dabbles in religion and the snake oil business, he
becomes a gunfighter and meets Wild Bill Hickok
(Jeff Corey) and even the infamous General Custer
While many westerns prior to Little Big Man
glorified our victories over the seemingly savage
Indians, this was the first western to deal with
the reality of the encounters between whites and
native Americans. Director Arthur Penn (Bonnie
and Clyde) carefully balances the film's comedy with
a strong underlying message that makes us take a hard
look at the real victims before, during and after
Custer's Last Stand. It's a very poignant moment
in the film when the elderly Indian grandfather
exclaims, "We won this battle today; we will not
Of all the films that Dustin Hoffman has done in
his career, none come this close to his performance
here. Hoffman carries the entire weight of this
film on his shoulders. It was absolutely essential
that we believe every moment of his character that
ranges from a 121 year old man to a 15 year old kid.
Had we not had faith in one moment of Jack Crabb's
struggle, the movie would have certainly fallen
apart. Suffice to say, the young Hoffman (just
coming off of THE GRADUATE and MIDNIGHT COWBOY)
succeeds in showing his dynamic acting range in
such a huge role.
Though Dustin Hoffman is the focal point of this
film, the one actor that manages to steal this
film is Chief Dan George who plays Chief Lodge
Skins. His performance fills this movie with
heart-pulling emotion as he talks about the plight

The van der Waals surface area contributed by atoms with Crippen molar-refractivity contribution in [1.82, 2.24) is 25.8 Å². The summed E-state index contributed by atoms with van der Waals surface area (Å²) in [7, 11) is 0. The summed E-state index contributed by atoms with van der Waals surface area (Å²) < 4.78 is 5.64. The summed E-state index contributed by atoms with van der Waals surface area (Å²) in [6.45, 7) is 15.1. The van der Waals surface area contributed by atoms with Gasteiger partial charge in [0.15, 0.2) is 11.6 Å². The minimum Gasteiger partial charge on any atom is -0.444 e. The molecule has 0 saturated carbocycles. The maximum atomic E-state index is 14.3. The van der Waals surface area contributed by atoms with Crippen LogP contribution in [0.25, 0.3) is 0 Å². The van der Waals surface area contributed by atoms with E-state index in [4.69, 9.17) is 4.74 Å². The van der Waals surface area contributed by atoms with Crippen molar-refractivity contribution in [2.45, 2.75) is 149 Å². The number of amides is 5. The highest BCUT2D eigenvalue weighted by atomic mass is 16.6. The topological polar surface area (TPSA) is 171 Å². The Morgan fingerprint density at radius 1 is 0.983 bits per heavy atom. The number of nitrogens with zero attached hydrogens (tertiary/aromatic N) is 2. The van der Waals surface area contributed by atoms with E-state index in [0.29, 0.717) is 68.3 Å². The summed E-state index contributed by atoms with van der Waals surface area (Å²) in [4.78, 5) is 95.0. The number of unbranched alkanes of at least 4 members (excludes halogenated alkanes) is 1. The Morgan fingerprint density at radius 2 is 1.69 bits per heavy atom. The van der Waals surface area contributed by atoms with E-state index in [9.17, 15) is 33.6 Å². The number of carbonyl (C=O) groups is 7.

of his people. Still to this day, I can't help
but be emotionally touched whenever I see that
smile on his face as he exclaims, "My Heart Soars
Like a Hawk". Chief Dan George's performance
garnered a New York Film Critics Circle prize and
an Oscar nomination. He ultimately lost the Oscar
to John Mills (Ryan's Daughter). Nevertheless, this
is an Indian that will never disappear from your
It's interesting to learn that Arthur Penn had
wanted to make this film immediately after Bonnie
and Clyde, but there was a big prejudice at that
point amongst studios over a film that was sympathetic
toward the Indians. Very sad.
How is the transfer?
I have to admit, I wasn't as nervous about the
care Paramount would put into this transfer over
what the studio would be able to do with original
film elements that might have been in vastly
deteriorated condition. I was absolutely certain
that this transfer would let me down in one way
or another. How could it possibly live up to my
Little did I know that when I pushed the PLAY
button on my remote, I was in for the shock of
I am extremely proud to report that the transfer
of Little Big Man is so incredible, that it
managed to exceed all my expectations. You can
imagine not only the thrill of watching this
Panavision film for the first time in a letterboxing
ratio of 2.35:1, but watching it with clarity and
detail that has never been seen before.
I dare say that Little Big Man almost could
pass as a brand-new film. This films looks as
fresh as anything I have recently viewed, with images
that are remarkably crisp, sharp and extremely
well detailed. Though this is not a very
colorful film, the color rendering is excellent.
Even more surprising is how deep the black levels
are represented here. What most stands out about
this transfer is the immaculate condition of the
print itself. I was just astounded by how pristine
this film looks after all these years, with the
nearly complete absence of any noticeable amount
of film blemish. Perhaps the only negative thing
I could say about this transfer is that sky shots
exhibit a small amount of noise (which I find to
be normal). Also, while overall contrast and
brightness are excellent, many of the dark scenes
(such as a surprise attack by a Pawnee Indian 15
minutes into the film) is a bit too dark for my
tastes. But, really, to talk negatively about this
transfer in any way should be considered blasphemous.